Darren Hughes: Not that I can provide you with right now, no. I have never sat on one of those commissions, so I do not have personal experience there. There is plenty of both academic and more political-style literature that is available to describe some of the tactics that can go on. All I am saying is that those things are really easy to avoid, and we should build it into the process.
Darren Hughes: The main suggestion I have on that would be to move proactively to an overt position of automatic voter registration where we basically said that every time a citizen makes contact, or touches base in any way, with the Government or Government agencies, there is an ability to register—and that that is proactively put to people: we do work with people before they attain registration age to explain what democracy is, why participation is important and how you can have your say, and we really try to increase the amount of information that our younger citizens have. Then, with an automatic voter registration model where they would go on the register, you would hope that that would lead to participation in elections. Even if it did not, it would then get more accurate and complete data for the drawing up of boundaries.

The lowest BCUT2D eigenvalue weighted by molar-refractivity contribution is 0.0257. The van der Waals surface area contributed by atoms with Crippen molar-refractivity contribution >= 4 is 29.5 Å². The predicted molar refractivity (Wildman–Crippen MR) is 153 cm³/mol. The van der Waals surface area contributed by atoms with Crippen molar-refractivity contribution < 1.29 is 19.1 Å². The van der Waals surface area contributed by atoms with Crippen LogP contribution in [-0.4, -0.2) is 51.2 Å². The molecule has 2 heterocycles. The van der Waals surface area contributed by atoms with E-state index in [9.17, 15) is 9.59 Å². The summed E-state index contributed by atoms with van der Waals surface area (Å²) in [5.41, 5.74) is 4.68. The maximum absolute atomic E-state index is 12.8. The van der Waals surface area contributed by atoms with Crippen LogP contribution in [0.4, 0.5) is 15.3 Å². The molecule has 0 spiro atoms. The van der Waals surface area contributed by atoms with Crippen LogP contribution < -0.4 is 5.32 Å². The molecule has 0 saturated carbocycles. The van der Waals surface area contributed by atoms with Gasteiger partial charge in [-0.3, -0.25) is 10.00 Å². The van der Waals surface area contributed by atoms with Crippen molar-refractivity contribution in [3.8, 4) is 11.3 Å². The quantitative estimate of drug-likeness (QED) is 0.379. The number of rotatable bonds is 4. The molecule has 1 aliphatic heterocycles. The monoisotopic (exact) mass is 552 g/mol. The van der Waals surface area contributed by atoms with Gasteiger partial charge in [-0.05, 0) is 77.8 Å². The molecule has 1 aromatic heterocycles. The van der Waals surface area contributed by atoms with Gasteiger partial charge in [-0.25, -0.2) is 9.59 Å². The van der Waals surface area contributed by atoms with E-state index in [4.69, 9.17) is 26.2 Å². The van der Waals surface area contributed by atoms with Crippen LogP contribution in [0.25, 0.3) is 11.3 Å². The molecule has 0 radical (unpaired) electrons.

I think some improvements were made by using other sources of Government data and requiring DWP involvement when the IER changes were made. That is coming up to 10 years ago, so now the next step is to say, “What could we do to be more proactive?” I think this paper that the Joseph Rowntree Reform Trust has produced on automatic voter registration would be a good place to start.
Darren Hughes: I suppose it would be political involvement at both levels, would not it? It was the decision to propose going from 650 to 600, and then another decision to reverse that and go back. I think that there was a political element to that. I guess the other thing is, right at the very beginning, making sure that these things are written for all time, not just one time, one particular cycle or one particular Government or Opposition—just doing these things in a very straight way so that if you are up it works for you and if you are down it works for you as well.